By GARY B. GRAVES AP Sports Writer

LEXINGTON, Ky. (AP) — Kentucky certainly has the offense to make its deepest NCAA Tournament run in five years.
The third-seeded Wildcats (25-9) start March Madness ranked second nationally to Southeastern Conference brethren Alabama at 89.4 points per game. Kentucky had six 100-point performances this season and any one or more of its regulars can erupt for a career-best scoring effort on any given day.
Whether Kentucky’s glowing stats can offset defensive concerns that have allowed opponents to hang around at times is the biggest question as it prepares for the NCAA Tournament. Though coach John Calipari emphatically declared this week that his team is “built for March,” he also suggested “tweaks” to the structure to create more defensive stops in Thursday’s South Region first-round game against No. 14 Oakland (23-11) in Pittsburgh.
“If a team has guards that just break us down, what? What else can we do?” he said Sunday. “How about if I put both 7-footers in? They may take away a little offense. But, now you got two 7-footers (making it) a little harder to score at the rim. So, there’s some different things we can do.”
Kentucky’s quick exit from the SEC Tournament demonstrated there’s room for improvement in all phases.
Texas A&M matched Kentucky with 11 3-pointers, outrebounded the Wildcats 38-34 and outscored them 36-30 in the paint. Most notably, an Aggies team that entered the postseason averaging just 73.4 points per game won 97-87 and matched the point total that won both of their meetings this season.
“This minor setback is going to motivate a lot of dudes to play that much harder come the tournament,” fifth-year senior forward Trey Mitchell said afterward.
Though Kentucky enters March Madness allowing 79.7 points per contest and rank tied for 334th of 351 Division I teams, there are encouraging signs. The Wildcats stand third nationally with 6.3 blocks and 64th with 7.7 steals while standout freshman guard Reed Sheppard ranks eighth individually with 2.5 steals per game.
They’re also healthy and at full strength, with leading rebounder Mitchell (7.0) playing the last few games after missing four because of a back injury. While their SEC Tournament stay was short, players viewed the five preceding wins — including a key victory at then-No. 4 Tennessee — as progress in making stops.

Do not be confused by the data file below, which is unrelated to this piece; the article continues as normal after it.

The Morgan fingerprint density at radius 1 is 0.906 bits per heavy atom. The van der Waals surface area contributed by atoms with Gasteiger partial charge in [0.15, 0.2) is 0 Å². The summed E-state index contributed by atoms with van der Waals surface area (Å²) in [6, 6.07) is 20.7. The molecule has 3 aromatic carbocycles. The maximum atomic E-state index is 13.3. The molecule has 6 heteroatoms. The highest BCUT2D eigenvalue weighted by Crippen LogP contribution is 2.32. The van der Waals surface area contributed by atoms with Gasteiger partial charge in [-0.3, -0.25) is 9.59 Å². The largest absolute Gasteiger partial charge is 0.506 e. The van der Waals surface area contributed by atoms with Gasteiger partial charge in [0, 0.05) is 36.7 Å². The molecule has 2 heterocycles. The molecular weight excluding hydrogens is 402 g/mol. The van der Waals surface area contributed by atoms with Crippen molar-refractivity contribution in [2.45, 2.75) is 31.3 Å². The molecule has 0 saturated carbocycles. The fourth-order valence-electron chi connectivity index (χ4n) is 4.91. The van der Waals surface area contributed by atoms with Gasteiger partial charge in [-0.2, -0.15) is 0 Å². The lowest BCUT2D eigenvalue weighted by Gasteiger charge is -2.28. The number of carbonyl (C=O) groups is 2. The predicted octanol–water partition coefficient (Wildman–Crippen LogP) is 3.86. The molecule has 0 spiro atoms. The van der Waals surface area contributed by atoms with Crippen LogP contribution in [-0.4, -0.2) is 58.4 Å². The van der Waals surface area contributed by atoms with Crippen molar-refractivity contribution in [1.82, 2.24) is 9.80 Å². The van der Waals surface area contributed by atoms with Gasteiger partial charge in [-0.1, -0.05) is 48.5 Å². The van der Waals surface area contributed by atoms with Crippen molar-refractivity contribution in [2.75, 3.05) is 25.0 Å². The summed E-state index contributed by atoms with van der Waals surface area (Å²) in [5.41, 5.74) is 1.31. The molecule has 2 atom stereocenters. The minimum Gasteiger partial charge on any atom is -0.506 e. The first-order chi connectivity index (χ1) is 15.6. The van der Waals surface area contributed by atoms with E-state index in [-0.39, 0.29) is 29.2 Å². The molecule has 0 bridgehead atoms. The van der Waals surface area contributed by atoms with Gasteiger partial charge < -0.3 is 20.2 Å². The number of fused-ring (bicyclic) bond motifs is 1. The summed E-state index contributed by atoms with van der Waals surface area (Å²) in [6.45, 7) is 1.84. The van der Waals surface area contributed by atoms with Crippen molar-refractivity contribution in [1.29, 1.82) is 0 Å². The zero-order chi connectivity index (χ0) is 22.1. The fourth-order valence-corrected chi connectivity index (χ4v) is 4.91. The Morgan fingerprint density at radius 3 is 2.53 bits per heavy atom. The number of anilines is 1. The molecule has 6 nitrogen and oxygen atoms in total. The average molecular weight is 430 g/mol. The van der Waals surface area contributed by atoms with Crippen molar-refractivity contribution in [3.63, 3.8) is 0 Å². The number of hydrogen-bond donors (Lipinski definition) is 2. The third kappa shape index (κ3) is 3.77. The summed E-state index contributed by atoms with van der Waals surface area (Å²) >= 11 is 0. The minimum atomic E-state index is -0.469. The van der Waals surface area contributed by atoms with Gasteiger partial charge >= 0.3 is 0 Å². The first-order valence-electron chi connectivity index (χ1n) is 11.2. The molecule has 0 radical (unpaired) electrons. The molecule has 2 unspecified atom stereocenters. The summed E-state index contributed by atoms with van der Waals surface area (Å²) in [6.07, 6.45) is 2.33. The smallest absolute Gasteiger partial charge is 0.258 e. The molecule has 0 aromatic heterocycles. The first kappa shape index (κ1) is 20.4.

“We’ve had our ups and downs,” sophomore 7-footer Ugonna Onyenso (61 blocks) said last week, “but this is the time of year when we’re starting to lock in what we do, whether it’s what we do on offense or defense.
“Everybody’s cracking down, everybody’s busting out, everybody’s doing what they do on defense. And that’s what’s going to help us in this tournament.”
Kentucky faces a Golden Grizzlies team riding an 8-1 surge including four consecutive wins. The Horizon League champions average 76.4 points per game and are making 35% from behind the arc. Senior forward Trey Townsend (16.9 points) leads four players averaging in double figures.
A favorable bracket offers Kentucky a chance to reach its first Sweet 16 since making the regional final in 2019. The Wildcats come in as one of the nation’s most entertaining offensive teams, with fifth-year senior Antonio Reeves leading a fast, deep backcourt that can score from any spot.
Kentucky also has shown good instincts on defense, with Sheppard, Rob Dillingham, D.J. Wagner and Adou Thiero making timely steals. It faces multiple tasks now, such as improving on pick-and-rolls, guarding the perimeter and protecting the rim.
Doing those things can create opportunities the Wildcats hope can end well.
Asked what it means to lock in and where, Dillingham said, “Just understanding where we’re at and what you’ve had to go through to get there. … I’d say (it’s) the defensive end for us, but the whole game, honestly.
“Every time we’ve lost we’ve always come back with a bang. A loss isn’t going to hurt our confidence.”